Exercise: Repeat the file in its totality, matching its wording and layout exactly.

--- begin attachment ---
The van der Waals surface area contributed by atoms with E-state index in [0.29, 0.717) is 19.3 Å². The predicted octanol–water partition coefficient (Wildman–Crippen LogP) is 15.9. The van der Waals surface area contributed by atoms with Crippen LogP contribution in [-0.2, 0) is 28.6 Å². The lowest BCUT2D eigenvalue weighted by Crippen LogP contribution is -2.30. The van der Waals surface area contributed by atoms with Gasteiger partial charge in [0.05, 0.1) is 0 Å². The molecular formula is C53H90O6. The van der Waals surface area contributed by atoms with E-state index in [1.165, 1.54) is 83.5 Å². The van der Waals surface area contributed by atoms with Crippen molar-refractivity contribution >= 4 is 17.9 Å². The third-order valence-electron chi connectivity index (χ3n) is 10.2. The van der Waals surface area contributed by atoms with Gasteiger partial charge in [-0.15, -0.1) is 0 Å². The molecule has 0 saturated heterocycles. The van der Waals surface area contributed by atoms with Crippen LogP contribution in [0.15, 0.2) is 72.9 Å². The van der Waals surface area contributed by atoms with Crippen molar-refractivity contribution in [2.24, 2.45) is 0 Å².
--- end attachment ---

The van der Waals surface area contributed by atoms with E-state index in [0.29, 0.717) is 19.3 Å². The predicted octanol–water partition coefficient (Wildman–Crippen LogP) is 15.9. The van der Waals surface area contributed by atoms with Crippen LogP contribution in [-0.2, 0) is 28.6 Å². The lowest BCUT2D eigenvalue weighted by Crippen LogP contribution is -2.30. The van der Waals surface area contributed by atoms with Gasteiger partial charge in [0.05, 0.1) is 0 Å². The molecular formula is C53H90O6. The van der Waals surface area contributed by atoms with E-state index in [1.165, 1.54) is 83.5 Å². The van der Waals surface area contributed by atoms with Crippen molar-refractivity contribution >= 4 is 17.9 Å². The third-order valence-electron chi connectivity index (χ3n) is 10.2. The van der Waals surface area contributed by atoms with Gasteiger partial charge in [-0.15, -0.1) is 0 Å². The molecule has 0 saturated heterocycles. The van der Waals surface area contributed by atoms with Crippen LogP contribution in [0.15, 0.2) is 72.9 Å². The van der Waals surface area contributed by atoms with Crippen molar-refractivity contribution in [2.24, 2.45) is 0 Å².